LB: Are companies actually using less office space?
JS: Yes and no. Two factors we look at to determine total space requirements, outside of headcount and programmatic elements, are mobility ratios and ecosystem planning.
A mobility ratio is the amount of time employees come into the office compared to the seats required to accommodate them. It depends on factors such as role, teams or even functional requirements, like specific equipment required to complete one’s job. If fewer people are coming in, or if desking is being shared, there is a possibility to optimize square footage.
Ecosystem planning considers the office to be one bubble on a diagram of many workspaces. Other bubbles could be a coffeeshop, one’s home, a client’s office, co-working spaces, outdoors – anyplace one can successfully and comfortably complete work tasks, often while promoting a more balanced life. As a method of attracting employees and future talent to the office, many companies are considering ways of bringing (remote) ecosystem elements to the office.
Examples could include a work cafe that resembles a local coffee shop with a variety of seating options, or a quiet zone that resembles a curated library or art gallery. In either case, this is likely above and beyond what we would have built into a square footage calculation pre-pandemic and could in fact increase total office size.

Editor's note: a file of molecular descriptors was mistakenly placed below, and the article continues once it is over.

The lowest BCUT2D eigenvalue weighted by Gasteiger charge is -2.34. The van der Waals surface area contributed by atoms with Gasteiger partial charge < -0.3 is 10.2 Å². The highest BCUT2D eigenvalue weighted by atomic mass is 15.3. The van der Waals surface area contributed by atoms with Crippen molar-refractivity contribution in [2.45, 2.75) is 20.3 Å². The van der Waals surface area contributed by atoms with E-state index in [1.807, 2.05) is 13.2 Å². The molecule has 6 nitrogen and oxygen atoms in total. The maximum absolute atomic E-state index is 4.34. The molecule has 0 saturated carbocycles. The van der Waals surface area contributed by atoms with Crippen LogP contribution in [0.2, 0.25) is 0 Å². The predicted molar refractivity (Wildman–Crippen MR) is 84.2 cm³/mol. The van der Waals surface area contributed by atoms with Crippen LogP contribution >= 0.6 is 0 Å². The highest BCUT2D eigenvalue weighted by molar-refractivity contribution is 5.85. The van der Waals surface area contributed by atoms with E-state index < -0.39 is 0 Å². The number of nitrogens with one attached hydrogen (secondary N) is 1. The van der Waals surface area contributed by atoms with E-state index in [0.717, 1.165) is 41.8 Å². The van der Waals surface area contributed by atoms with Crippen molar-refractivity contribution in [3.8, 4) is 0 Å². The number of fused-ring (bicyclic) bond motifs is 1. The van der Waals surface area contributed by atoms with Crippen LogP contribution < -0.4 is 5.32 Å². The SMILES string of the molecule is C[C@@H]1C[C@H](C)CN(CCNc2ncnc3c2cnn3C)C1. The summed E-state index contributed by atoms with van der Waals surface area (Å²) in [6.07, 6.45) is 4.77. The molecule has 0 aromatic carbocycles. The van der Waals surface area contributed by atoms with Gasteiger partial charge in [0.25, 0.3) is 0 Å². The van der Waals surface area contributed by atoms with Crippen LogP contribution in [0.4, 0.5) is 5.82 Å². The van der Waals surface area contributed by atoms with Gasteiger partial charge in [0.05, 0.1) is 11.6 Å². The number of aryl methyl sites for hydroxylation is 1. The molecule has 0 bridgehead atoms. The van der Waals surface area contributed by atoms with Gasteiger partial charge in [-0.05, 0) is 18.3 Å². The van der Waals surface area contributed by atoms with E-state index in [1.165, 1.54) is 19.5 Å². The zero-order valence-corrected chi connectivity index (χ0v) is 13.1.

Undoubtedly, rethinking and reconfiguring the post-pandemic workplace is a tricky endeavor. So, too, is the task of effectively communicating this evolutionary story to employees.
As our Ketchum Employee Communications & Engagement team has discovered through numerous client projects, this new paradigm is challenging. But it can ultimately be rewarding for all stakeholders if employee needs and expectations as well as business goals are integrated into workplace decision-making – and are clearly articulated through two-way communications.
If your organization needs assistance in developing effective employee engagement strategies for the hybrid workplace, as well as other business priorities, please reach out to us.